I know what you are saying…what is accidental about becoming an entrepreneur?
I have talked about the answer to that question in many of my past columns, one being how a change in personal circumstances sometimes forces people to consider the self-employment realm of entrepreneurship.
The surprise of suddenly not having job security, or losing their job, makes a person sometimes realize they don’t want to hustle for someone else’s dream.
This prompts new horizons of thought that may lead to new ventures and that accidental entry into the world of entrepreneurial pursuit.
People who choose to step outside the box of life due to change in personal circumstance are part of a unique breed of entrepreneurial owners because they began their ventures out of necessity or after an opportunity presented itself to them.
According to the Kauffman Entrepreneurship Foundation, one of the entrepreneurship meccas of the world, accidental entrepreneurs are among the 500,000 North American startups every month.
That rate keeps on rising very much due to changes in personal circumstances in this ever evolving world.
A research manager at the Kauffman Foundation stated recently that it’s indicative that people who lose their jobs due to this crazy recession set off on their own as one or two person venture operations.
It is further said that this new breed of accidental entrepreneurs—spawned and driven more by profits than the accepted ideology of passion—launched their new ventures out of pure, unmitigated necessity rather than a lifelong dream of being “their own boss.”
These agile, highly educated, tech-savvy and battle-tested people are like circling “velociraptors,” waiting to pounce and feast on the herd of opportunities before them.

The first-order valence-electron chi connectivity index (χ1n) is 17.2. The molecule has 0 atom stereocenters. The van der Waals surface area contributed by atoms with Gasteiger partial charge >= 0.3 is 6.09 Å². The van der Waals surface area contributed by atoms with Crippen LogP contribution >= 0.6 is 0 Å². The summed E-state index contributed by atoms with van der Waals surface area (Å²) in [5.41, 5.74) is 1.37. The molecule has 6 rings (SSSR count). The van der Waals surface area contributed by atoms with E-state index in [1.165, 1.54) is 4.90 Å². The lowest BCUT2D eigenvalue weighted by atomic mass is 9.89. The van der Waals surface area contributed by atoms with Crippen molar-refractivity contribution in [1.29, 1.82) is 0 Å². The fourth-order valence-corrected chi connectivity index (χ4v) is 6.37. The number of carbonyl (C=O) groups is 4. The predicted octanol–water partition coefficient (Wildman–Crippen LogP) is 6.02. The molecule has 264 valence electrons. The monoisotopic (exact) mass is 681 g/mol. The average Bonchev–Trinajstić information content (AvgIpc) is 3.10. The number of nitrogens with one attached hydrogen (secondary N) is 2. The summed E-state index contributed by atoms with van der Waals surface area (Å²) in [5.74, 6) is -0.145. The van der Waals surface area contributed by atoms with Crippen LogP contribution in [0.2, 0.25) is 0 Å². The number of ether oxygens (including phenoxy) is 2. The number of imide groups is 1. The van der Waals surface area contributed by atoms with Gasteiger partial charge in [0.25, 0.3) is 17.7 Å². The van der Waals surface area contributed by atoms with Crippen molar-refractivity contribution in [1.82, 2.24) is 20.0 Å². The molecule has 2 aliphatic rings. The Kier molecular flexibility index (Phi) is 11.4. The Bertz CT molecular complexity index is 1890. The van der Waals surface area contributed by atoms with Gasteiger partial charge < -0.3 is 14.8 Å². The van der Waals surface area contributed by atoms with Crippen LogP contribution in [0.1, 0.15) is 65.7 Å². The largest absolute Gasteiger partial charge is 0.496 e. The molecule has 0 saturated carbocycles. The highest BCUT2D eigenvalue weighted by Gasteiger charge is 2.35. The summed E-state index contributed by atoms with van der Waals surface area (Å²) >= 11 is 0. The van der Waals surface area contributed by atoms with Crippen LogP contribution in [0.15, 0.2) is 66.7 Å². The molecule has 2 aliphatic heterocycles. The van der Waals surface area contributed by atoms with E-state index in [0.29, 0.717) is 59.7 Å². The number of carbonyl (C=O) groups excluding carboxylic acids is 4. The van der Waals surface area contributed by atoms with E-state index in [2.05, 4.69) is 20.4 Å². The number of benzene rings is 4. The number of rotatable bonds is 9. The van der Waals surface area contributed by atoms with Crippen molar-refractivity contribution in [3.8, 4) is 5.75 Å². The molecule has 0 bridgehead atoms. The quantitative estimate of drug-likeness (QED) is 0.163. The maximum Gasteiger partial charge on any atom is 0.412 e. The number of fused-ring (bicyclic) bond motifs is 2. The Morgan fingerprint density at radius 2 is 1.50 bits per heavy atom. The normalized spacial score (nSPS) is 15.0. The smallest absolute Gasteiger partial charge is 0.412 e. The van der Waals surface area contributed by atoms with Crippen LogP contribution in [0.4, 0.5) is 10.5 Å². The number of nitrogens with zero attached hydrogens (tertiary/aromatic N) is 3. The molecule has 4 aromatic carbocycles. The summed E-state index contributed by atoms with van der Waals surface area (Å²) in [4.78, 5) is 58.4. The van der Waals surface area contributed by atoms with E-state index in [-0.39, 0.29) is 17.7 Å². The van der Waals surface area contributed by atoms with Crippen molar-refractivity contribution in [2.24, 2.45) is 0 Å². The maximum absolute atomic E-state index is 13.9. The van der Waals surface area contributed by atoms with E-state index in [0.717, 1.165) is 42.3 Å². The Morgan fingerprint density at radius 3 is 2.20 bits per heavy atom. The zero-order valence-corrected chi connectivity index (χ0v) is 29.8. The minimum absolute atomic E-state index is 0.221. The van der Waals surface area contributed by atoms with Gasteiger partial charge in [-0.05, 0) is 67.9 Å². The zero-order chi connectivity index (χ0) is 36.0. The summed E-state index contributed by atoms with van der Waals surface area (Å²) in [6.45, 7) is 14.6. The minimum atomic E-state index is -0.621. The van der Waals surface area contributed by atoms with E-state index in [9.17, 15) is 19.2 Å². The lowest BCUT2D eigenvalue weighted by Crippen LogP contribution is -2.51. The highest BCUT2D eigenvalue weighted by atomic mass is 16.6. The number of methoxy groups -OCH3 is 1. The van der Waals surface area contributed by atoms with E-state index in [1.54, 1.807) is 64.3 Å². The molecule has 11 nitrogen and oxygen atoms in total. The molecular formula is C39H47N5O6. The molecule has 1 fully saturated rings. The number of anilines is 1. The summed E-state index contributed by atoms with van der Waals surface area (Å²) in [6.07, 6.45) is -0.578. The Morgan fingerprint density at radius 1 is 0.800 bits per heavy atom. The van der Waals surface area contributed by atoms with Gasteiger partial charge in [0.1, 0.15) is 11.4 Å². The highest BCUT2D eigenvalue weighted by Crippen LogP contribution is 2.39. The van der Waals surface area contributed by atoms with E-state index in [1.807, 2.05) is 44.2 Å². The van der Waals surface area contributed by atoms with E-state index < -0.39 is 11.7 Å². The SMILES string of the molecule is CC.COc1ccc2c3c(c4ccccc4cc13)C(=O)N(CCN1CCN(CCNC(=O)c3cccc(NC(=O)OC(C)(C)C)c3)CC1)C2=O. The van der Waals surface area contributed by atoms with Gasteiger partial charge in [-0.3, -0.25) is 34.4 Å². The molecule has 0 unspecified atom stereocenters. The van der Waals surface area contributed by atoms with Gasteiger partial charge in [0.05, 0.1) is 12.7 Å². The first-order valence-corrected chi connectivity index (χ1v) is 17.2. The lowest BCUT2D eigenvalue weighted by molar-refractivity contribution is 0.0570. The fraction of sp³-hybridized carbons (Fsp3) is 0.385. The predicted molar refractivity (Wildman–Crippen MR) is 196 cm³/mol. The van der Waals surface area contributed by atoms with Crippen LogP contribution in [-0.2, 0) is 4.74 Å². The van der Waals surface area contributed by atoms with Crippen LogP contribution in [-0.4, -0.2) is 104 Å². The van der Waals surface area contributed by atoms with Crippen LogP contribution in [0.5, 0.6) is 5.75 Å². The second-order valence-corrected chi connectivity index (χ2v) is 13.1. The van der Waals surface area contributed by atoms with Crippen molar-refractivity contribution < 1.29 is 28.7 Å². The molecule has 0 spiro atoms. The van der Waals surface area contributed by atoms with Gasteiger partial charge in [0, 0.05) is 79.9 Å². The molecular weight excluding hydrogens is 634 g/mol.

The ventures formed by these accidental entrepreneurs are poised for explosive growth, particularly companies in the 10 to 49 employee range.
They are aggressively leveraging technologies such as cloud computing to “fast-track” their successful forward movement.
Such ventures are born, it seems, of the recession phasing, are focused on the Internet and finding addressable markets to dominate.
They are less siloed, very agile, make their own decisions and are more independent that pre-recession founders.
It is beginning to become yet another new entrepreneurial era.
Just as profit has seemingly replaced passion in the hierarchy of needs for these accidental entrepreneurs, don’t expect them to innovate their way to successful plateaus.
As a group, they will be more focused on optimization than trailblazing.
They will execute the business playbook better and faster than anybody else, and this will undoubtedly contribute to the definition of entrepreneurship changing over the next decade.
So let me close this week’s column with a self-quiz for you regarding a perspective of accidental entrepreneurs.
If you can answer ‘yes’ to eight or more of these characteristics outlined below, there is a good chance you are or may be an accidental entrepreneur in the making:
1. You want what you are embarking on to make a difference in the world
2. You like living life on your terms
3. You are not easily defeated, where others fail, you see opportunity—solutions rather than problems
4. You are a creative and innovative thinker
5. You are a calculated risk-taker. Fear tempts you, not stops you
6. You are highly motivated
7. You have a wide range of interests and do many things well
8. You likely engaged in entrepreneurial-like activities as a child/youth
9. You like making money.
10. You have an abundance of sustainable energy.
If you see yourself as an accidental entrepreneur, the facts outlined above will resonate with you. Everything in life happens for a reason—no accidents, only accidents by design, no train wrecks, only trains changing tracks. This is a beautiful way to begin your week of “self-discovery” to ascertain that you really on the fringe of an entrepreneurial life.